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This chapter is from the book

Before Upgrading an Existing Server

Before you begin compiling and installing the latest version of Samba, it is a good idea to make sure that all the important configuration files from an existing installation are safe. If you are installing a Samba server from scratch, you can skip this section and continue directly to the section "Compiling Samba." However, the same set of files that should be protected during an upgrade should be protected against a server crash. The information in this section can help you to formulate a good backup plan for your server's configuration data.

If you are unsure what version of Samba is currently installed on your server, the easiest means of getting this information is to use the -V switch for either the smbd or nmbd binary. These two programs together compose Samba's server implementation. The following command shows that the version of Samba installed on the server is 2.2.0. Note that /usr/local/samba/bin/ is just one of the places where smbd can be installed. The /usr/sbin/ and /usr/local/sbin/ directories are also common locations.

$ /usr/local/samba/bin/smbd -V
Version 2.2.0

Backing Up Important Files

Samba's configuration data can be broken up into two categories: (1) configuration files such as smb.conf and (2) user account information such as the smbpasswd file or a username map.

Of course, it is always a good idea to keep a set of known working binaries from the previous installation in case the upgrade needs to be rolled back. If you are using some type of software-packaging system, such as RPMs, then just make sure that you keep a copy of a known working package. Otherwise, you need to manually back up the Samba programs and tools. We cover the Samba binaries in detail later in this chapter, so it might be a good idea to read ahead in order to familiarize yourself with these.

The majority of Samba's configuration information is maintained in a text file generally named smb.conf. In addition to smb.conf, other smaller pieces of data should be protected as well. Table 3.1 lists the most important configuration files, their purpose, and their possible locations.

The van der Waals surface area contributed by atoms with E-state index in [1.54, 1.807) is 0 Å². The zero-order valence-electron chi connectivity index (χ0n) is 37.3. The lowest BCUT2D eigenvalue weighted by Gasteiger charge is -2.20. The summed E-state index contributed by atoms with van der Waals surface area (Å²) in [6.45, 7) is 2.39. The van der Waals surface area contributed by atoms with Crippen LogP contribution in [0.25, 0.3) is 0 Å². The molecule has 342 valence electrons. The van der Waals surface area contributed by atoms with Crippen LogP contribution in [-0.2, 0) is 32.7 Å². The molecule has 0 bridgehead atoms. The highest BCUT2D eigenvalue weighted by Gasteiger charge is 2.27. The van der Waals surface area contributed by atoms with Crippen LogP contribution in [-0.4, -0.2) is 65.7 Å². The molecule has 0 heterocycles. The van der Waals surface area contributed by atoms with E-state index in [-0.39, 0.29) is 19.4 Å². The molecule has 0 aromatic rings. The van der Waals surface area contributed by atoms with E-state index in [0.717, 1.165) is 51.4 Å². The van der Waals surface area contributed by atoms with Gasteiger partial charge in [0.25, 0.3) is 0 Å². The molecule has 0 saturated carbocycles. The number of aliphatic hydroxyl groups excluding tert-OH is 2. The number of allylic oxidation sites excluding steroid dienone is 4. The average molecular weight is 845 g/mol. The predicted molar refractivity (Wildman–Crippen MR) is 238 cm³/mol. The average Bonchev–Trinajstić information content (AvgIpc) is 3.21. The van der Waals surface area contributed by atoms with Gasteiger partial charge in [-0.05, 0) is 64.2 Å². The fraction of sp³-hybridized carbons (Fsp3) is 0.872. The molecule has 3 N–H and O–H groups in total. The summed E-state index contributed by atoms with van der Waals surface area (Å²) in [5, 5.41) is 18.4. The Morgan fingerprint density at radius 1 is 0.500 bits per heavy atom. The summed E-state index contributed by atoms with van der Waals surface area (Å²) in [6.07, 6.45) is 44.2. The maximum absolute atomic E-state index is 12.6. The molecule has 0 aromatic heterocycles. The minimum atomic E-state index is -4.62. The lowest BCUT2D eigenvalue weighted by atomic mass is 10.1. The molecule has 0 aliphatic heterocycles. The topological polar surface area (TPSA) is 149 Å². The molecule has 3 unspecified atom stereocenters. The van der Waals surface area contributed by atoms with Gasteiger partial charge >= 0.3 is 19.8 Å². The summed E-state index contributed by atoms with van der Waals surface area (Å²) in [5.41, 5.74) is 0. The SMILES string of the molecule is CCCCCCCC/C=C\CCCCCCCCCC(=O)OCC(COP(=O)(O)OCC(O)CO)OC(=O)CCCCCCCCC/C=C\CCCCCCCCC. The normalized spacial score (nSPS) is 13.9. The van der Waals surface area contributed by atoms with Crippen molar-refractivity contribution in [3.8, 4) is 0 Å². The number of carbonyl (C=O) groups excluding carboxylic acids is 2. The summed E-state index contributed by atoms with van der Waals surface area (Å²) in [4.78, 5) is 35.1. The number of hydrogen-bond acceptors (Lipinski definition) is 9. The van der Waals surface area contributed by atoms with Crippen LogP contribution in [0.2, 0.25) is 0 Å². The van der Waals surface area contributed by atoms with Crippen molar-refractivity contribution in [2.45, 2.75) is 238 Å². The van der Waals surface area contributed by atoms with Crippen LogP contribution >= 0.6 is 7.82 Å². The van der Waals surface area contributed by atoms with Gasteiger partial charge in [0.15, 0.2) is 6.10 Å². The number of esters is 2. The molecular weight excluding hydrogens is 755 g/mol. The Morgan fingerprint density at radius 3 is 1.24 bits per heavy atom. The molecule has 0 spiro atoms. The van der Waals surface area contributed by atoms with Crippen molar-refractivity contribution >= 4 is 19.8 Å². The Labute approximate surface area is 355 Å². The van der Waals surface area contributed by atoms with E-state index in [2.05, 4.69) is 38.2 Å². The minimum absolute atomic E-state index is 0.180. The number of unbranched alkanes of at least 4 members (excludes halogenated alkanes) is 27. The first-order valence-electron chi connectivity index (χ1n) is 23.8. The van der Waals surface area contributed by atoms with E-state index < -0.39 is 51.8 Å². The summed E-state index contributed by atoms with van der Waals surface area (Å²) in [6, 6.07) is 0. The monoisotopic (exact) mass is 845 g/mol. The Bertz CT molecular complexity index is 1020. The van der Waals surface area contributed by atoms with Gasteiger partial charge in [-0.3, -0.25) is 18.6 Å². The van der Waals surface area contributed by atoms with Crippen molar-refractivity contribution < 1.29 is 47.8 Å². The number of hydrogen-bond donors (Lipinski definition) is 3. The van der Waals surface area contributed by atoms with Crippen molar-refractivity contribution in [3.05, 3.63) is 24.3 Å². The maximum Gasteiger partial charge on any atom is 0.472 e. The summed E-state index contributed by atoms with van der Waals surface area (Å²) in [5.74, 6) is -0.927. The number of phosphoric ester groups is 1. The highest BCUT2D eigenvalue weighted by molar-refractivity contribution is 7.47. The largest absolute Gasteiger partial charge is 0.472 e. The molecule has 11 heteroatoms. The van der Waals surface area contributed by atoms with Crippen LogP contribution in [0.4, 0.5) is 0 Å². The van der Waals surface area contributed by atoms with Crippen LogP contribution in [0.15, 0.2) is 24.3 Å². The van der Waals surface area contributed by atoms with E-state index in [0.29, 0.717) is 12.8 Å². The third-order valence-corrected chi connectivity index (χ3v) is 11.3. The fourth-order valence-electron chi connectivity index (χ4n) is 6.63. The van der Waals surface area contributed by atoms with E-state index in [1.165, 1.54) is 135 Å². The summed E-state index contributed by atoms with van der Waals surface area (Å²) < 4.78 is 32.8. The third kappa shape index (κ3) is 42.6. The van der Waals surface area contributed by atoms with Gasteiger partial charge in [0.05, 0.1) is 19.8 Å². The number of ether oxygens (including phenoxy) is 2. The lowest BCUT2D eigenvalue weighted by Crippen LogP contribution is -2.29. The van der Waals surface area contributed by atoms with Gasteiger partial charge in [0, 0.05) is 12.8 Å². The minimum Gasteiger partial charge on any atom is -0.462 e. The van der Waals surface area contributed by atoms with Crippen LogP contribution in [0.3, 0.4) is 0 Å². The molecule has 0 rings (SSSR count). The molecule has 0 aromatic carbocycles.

Table 3.1  Samba Configuration Files



Possible Locations


This text file contains the majority of Samba's configuration data.

/etc/, /etc/samba/,




The workstation identifier (SID). This file is created by smbd at startup if it does not exist, which can cause problems if Samba is part of a Windows NT domain (or controlling one). In Samba 2.2, this information was moved to the secrets.tdb file.






This file contains the machine trust account password when Samba is configured as a domain member server. in Samba 2.2, it also contains the information formally stored MACHINE.SID.





This database contains all the configuration data to support "Point and Print" features for Windows clients. In Samba 2.2.2, this file was replaced by three files: ntforms.tdb, ntprinters.tdb, & ntdrivers.tdb.



Although the configuration files in Table 3.1 exist on all Samba servers, certain files containing user account information may not. The existence of these files depends on whether or not certain features of Samba have been enabled. Table 3.2 lists the Samba-specific user account files and the smb.conf parameters that must be enabled for the files to be used.

Table 3.2  Samba-Specific User Account Information

smb.conf Parameter



username map = <filename>

The actual filename is given by the value of the username map parameter.

A mapping of Windows usernames to Unix usernames.

encrypt passwords = yes

smb passwd file = <filename>

The default name is smbpasswd. Alternative names can be defined using the smbpasswd file parameter

The smbpasswd file contains the LM and NT password hashes used to support SMB password encryption.

All of these files are covered in greater detail in later hours. Tables 3.1 and 3.2 are provided simply to help you avoid trouble early on; these necessary files should not be deleted.

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